Finance Professor, Blake Phillips, knows imitation is not always the sincerest form of flattery

Monday, October 20, 2014
by Patty Mah, Associate Director Admissions and Communications

Professor Blake PhillipsSchool of Accounting and Finance Assistant Finance Professor, Blake Phillips, along with Kuntara Pukthuanthong (Trulaske College of Business at the University of Missouri), and Professor Raghu Rau (Cambridge Judge Business School, University of Cambridge), recently discovered that copycat funds are only successful for a short period of time and require no real “skill” to produce effectively in the long run.

Copycat funds are a result of fund managers publishing their portfolio information publicly, and imitators reviewing this in search of the most successful funds. The professors write, “It appears that copycat funds use prior performance as a primary criterion when selecting a fund to copy, and this superior performance is sustained in the short term. However, they are unable to identify funds with persistent superior performance.”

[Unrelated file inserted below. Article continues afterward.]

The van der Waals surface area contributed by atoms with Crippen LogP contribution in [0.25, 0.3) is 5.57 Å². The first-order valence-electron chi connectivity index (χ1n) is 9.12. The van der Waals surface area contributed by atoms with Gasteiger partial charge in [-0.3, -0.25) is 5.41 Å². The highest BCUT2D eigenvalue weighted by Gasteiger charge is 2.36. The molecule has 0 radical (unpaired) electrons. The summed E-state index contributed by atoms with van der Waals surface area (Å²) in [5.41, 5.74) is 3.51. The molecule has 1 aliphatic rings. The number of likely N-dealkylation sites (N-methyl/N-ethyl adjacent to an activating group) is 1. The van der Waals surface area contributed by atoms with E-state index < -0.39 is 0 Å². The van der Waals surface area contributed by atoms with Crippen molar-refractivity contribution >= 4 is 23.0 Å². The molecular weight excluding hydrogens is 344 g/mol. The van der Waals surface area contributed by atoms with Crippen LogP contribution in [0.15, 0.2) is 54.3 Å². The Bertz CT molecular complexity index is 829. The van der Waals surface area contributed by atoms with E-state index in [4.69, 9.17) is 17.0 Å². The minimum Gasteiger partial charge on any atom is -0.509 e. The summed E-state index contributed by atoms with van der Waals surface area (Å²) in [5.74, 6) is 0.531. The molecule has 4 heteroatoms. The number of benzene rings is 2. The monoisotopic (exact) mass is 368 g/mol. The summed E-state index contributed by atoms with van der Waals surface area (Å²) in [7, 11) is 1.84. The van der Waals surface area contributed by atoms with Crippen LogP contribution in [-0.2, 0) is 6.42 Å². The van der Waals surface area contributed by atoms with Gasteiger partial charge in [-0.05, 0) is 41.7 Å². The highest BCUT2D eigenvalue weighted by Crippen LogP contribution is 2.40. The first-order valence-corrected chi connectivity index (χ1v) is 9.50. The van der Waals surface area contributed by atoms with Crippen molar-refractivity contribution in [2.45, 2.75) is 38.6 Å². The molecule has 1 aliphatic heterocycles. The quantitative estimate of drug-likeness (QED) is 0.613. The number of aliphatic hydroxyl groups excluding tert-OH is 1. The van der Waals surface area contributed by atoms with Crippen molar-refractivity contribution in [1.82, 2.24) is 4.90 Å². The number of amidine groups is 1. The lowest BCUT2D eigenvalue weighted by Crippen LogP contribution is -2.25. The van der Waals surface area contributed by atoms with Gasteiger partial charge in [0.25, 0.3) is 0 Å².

As a result, the copycat fund tends to succeed for a short period of time before having typically smaller results than their targets.

“[...] copycat funds are typically distressed funds that appear to turn to mimicking behavior to reverse current performance and investor redemption trends.”

When looking to invest, this study shows that copycat funds are not always the best way to do it.

The full academic paper can be found here: